In addition to context, personalization is also an excellent way marketers can deliver a unique message—and product offering—to each of its customers. But while tailored marketing campaigns can increase customer engagement, marketers must walk a fine line between personalizing messages and overstepping boundaries.
“[The creepy factor] is a big theme right now,” says Evan Siegal, an executive director with Morgan Stanley Wealth Management. “How do you strike the right balance?” For example, Siegal says, while it's important to ensure that 20-something, first-time homeowners are marketed to differently than baby boomers on the brink of retirement, it's critical that marketers avoid speaking to the intimate details of an individual's life. “We try to keep all of our education at a level that's high enough that it doesn't come off as too Big Brother,” says Siegal, adding that the company also relies on insight and guidance from data-driven marketing agency Merkle to help build positive customer experiences.
Annemarie Frank agrees that a balanced approach to relevancy is vital. Frank is VP of omnichannel marketing at retailer HSN. One of HSN's most popular direct mail marketing campaigns includes sending customized Welcome Kits via the U.S. Postal Service to customers who've recently moved. “We know that once you move you have lots of different needs, and HSN has lots of products that can match those needs,” Frank says.
Providing transient consumers with offers on mattresses and vacuum cleaners can create a timely and personalized customer experience, but “it's always your responsibility as a marketer to make sure you're providing value and not having that creepiness factor,” Frank warns. HSN accomplishes this by “anticipating customers' needs with the right kind of broader assortment” of products rather than “recommending one particular product based on any data we might have access to,” Frank says.
Choose the right channel
Messaging and personalization aren't the only factors shaping customer experience. Channel selection can also have a huge impact on customer acquisition and retention. Email marketing continues to dominate, as 73% of marketers cited it as a core strategy for their business, according to Salesforce Marketing Cloud's “2015 State of Marketing Report.”
“Email is one of the most personal ways a brand can interact with a customer,” Baesman's Kelly says.
Yet email marketing can easily backfire and damage the customer experience if marketers aren't careful. Kelly advises: “Brands need to respect the time and frequency of customers' communication preferences, whether that's text messages, emails, or other types of communications.”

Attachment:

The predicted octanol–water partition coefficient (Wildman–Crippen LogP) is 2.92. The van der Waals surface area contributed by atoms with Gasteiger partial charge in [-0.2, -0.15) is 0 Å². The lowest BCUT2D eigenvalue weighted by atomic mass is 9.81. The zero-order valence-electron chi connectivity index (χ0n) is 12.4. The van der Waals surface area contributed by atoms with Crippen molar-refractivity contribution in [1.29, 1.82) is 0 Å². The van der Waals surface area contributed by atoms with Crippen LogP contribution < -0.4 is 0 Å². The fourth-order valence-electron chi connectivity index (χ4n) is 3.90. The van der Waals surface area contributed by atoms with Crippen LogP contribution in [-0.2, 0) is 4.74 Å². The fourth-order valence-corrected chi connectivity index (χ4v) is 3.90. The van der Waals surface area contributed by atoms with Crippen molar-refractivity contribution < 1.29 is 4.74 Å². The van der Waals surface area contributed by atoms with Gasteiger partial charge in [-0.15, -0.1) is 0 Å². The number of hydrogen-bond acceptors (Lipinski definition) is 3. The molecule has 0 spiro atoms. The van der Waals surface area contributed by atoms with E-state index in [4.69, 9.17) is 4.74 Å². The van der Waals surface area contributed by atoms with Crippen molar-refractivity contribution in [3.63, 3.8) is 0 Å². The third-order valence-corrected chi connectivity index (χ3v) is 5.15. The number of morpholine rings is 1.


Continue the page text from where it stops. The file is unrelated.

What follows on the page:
Another sure-fire way to create a poor customer experience via email: failing to demonstrate a clear pay-off for opting in to an email marketing program in the first place. “Most of the time people are OK with giving [email] information, but a brand needs to communicate the value of opting in,” Kelly advises. “Understanding that [email marketing] is a privilege and not a right is something that brands need to be mindful of.”
Frequency and timing can also play a key role in the effectiveness of direct mail. For instance, Willard says that Super Shoes recently discovered “a highly targeted list” of customers who tend to make late-season purchases. After carefully examining customers' buying behavior and history, Super Shoes learned that these customers were typically slow to adopt new fashion trends.
So, Super Shoes launched a direct mail marketing campaign in early spring that “featured products we were confident would be high-value items to ease [our customers'] stress or anxiety about purchasing,” Willard says. In addition to featuring offers on products with high test sales, such as sandals, Super Shoes' direct mail campaign messaging included words such as “best-selling.” The retailer chose “confident terms that reinforced the stability of the purchase,” he says. The result: a double-digit conversion rate that Willard says exceeded expectations.
But even the most carefully crafted campaign can result in a poor customer experience if the channel isn't the right fit. For example, because of its “less technologically savvy audience,” Willard says, “mobile is a delicate situation for us.” Marketers need to consider not only factors that impact the customer experience such as content and frequency, but also should determine which channel is most likely to deliver the most value for their customers.